checklist, explain the differences between a mortgage and a line of
credit, or highlight a new home improvement loan. If they're young,
you might include money-saving tips. If they're empty nesters, a
blurb about financing a vacation home could be inserted.
Monthly mortgage statements offer another opportunity to market
relevant programs or enhance your role as trusted consultant,
"Diane, did you know that laws exist to protect your rights under
the Fair Credit Reporting Act? Heres how to make sure your credit
You can also choose to communicate personally with customers
through portable document format files (PDFs), e-mail or Web pages.
In any case, your offers are bound to come across as interesting,
if not irresistible, when they speak directly to your
Build your database
To be most effective, one-to-one marketing requires an accurate,
current mailing list. While it would be nice to rely completely on
referrals, you can acquire new mailing lists in several ways. The
U.S. Census Bureau provides geographic information for specific
regions within each state, including gender, household size,
marital status and education statistics. Companies that specialize
in electronics information techniques can help you capture this
data and put it to use.
Becoming friends with a successful real estate agent is great.
But you also can hop onto the Multiple Listing Service and create a
list of homes selling in different geographic areas. You may not
know your prospect's name, but you do know where they live now.
Rather than sending out a generic postcard, your marketing piece
can include an image of the suburbs, lakeshore or a city loft.
Because they relate to this lifestyle, your prospect is likely to
feel more comfortable with you. You also know how much their home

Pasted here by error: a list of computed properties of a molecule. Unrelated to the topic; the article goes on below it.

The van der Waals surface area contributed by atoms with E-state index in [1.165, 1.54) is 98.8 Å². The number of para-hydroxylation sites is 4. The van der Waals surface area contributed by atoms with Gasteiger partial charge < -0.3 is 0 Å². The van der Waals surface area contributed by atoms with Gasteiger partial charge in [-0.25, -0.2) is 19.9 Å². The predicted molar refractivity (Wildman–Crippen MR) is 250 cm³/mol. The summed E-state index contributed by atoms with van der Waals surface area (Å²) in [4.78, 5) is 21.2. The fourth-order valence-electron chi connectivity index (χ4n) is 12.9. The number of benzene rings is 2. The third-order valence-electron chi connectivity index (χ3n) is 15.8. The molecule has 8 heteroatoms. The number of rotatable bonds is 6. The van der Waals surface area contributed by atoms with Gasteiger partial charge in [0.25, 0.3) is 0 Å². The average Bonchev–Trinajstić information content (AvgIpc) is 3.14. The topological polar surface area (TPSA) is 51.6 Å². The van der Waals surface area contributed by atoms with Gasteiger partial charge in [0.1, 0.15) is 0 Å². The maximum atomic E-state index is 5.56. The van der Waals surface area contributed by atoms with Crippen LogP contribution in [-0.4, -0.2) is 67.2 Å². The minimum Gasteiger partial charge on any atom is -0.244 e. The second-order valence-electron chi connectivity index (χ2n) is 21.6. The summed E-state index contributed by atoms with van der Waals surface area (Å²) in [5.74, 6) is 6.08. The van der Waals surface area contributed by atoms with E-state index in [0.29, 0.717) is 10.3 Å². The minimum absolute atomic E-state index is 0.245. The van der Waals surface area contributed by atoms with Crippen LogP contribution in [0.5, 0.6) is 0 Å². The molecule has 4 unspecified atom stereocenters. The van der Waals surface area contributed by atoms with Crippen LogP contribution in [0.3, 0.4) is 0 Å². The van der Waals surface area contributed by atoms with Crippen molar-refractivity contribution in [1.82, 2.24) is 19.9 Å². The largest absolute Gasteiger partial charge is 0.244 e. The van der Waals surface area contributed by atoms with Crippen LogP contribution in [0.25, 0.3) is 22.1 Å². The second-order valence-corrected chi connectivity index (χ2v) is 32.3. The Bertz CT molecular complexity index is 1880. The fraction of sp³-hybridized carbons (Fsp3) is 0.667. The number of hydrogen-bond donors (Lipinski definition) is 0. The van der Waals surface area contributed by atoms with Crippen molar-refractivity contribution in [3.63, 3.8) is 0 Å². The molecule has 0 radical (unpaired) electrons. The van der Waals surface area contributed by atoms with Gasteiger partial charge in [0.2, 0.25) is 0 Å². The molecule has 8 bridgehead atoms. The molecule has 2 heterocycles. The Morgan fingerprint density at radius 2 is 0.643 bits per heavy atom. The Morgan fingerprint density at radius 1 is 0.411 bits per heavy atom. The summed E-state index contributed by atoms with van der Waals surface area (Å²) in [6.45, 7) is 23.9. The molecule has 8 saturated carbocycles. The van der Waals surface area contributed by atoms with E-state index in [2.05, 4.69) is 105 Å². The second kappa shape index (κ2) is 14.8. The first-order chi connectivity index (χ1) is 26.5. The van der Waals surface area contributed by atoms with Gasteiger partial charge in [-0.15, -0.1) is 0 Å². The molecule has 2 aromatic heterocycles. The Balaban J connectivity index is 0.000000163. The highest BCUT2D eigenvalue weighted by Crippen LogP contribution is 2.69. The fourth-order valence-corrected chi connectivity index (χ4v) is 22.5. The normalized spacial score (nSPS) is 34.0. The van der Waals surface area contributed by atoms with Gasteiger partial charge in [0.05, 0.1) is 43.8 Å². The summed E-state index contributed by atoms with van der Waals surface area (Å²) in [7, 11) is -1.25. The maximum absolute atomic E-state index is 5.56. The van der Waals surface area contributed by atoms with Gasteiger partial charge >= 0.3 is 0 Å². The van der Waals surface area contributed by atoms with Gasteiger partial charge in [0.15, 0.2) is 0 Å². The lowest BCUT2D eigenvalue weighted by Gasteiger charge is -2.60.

is worth. If they are selling a $350,000 home, you can assume
they're more apt to be interested in some services as opposed to
others. Market these in quick, bold bullet points. Emphasize how
you can help make the move less stressful by handling the mortgage
and other areas they haven't even considered.
Experiment with sending out personalized newsletters to those
who can help build your database: homebuilders, real estate agents,
human resource directors and bankers. Do your research and then
demonstrate that you understand their key markets through targeted
text, font and imaging. Describe services you offer that could
benefit their clients. There also are, of course, plenty of
mortgage mailing lists at your fingertips. Investing in a service
that helps you identify your best market prospects and provides you
with data that extends beyond income and marital status also can
jump-start your direct mail campaign.
One more thing: Don't forget your envelope. "High Priority:
Express" envelopes, custom mailers, quality paper and engaging
graphic design all help steer your direct mail piece clear of the
Ryan Beld is a one-to-one marketing expert and technology
sales representative for Grand Rapids, Michigan-based Integra. He
can be reached at (616) 459-4142, ext. 145 or e-mail